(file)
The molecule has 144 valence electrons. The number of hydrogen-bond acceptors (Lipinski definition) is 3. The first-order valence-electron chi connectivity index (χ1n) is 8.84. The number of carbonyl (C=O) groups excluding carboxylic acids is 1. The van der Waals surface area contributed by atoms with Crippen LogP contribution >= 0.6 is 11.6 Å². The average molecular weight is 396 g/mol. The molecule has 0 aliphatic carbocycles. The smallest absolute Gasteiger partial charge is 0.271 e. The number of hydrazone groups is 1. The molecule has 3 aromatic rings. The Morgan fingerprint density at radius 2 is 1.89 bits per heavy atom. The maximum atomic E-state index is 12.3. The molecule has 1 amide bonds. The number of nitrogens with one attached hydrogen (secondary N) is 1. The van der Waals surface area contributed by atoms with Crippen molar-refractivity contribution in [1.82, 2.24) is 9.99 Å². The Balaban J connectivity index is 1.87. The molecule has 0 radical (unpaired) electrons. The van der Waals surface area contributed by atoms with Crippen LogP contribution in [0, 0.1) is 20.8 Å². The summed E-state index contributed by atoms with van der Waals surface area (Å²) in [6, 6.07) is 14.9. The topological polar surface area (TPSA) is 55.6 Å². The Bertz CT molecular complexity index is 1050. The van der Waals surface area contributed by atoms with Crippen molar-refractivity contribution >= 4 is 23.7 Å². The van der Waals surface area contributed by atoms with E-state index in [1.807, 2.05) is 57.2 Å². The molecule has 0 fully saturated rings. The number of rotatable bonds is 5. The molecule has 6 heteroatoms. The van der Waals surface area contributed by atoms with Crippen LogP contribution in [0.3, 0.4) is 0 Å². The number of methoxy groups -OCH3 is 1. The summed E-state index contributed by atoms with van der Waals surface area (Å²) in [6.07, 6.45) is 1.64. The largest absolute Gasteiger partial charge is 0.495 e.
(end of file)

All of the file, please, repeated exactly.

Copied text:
The molecule has 144 valence electrons. The number of hydrogen-bond acceptors (Lipinski definition) is 3. The first-order valence-electron chi connectivity index (χ1n) is 8.84. The number of carbonyl (C=O) groups excluding carboxylic acids is 1. The van der Waals surface area contributed by atoms with Crippen LogP contribution >= 0.6 is 11.6 Å². The average molecular weight is 396 g/mol. The molecule has 0 aliphatic carbocycles. The smallest absolute Gasteiger partial charge is 0.271 e. The number of hydrazone groups is 1. The molecule has 3 aromatic rings. The Morgan fingerprint density at radius 2 is 1.89 bits per heavy atom. The maximum atomic E-state index is 12.3. The molecule has 1 amide bonds. The number of nitrogens with one attached hydrogen (secondary N) is 1. The van der Waals surface area contributed by atoms with Crippen molar-refractivity contribution in [1.82, 2.24) is 9.99 Å². The Balaban J connectivity index is 1.87. The molecule has 0 radical (unpaired) electrons. The van der Waals surface area contributed by atoms with Crippen LogP contribution in [0, 0.1) is 20.8 Å². The summed E-state index contributed by atoms with van der Waals surface area (Å²) in [6, 6.07) is 14.9. The topological polar surface area (TPSA) is 55.6 Å². The Bertz CT molecular complexity index is 1050. The van der Waals surface area contributed by atoms with Crippen molar-refractivity contribution >= 4 is 23.7 Å². The van der Waals surface area contributed by atoms with E-state index in [1.807, 2.05) is 57.2 Å². The molecule has 0 fully saturated rings. The number of rotatable bonds is 5. The molecule has 6 heteroatoms. The van der Waals surface area contributed by atoms with Crippen LogP contribution in [0.3, 0.4) is 0 Å². The number of methoxy groups -OCH3 is 1. The summed E-state index contributed by atoms with van der Waals surface area (Å²) in [6.07, 6.45) is 1.64. The largest absolute Gasteiger partial charge is 0.495 e.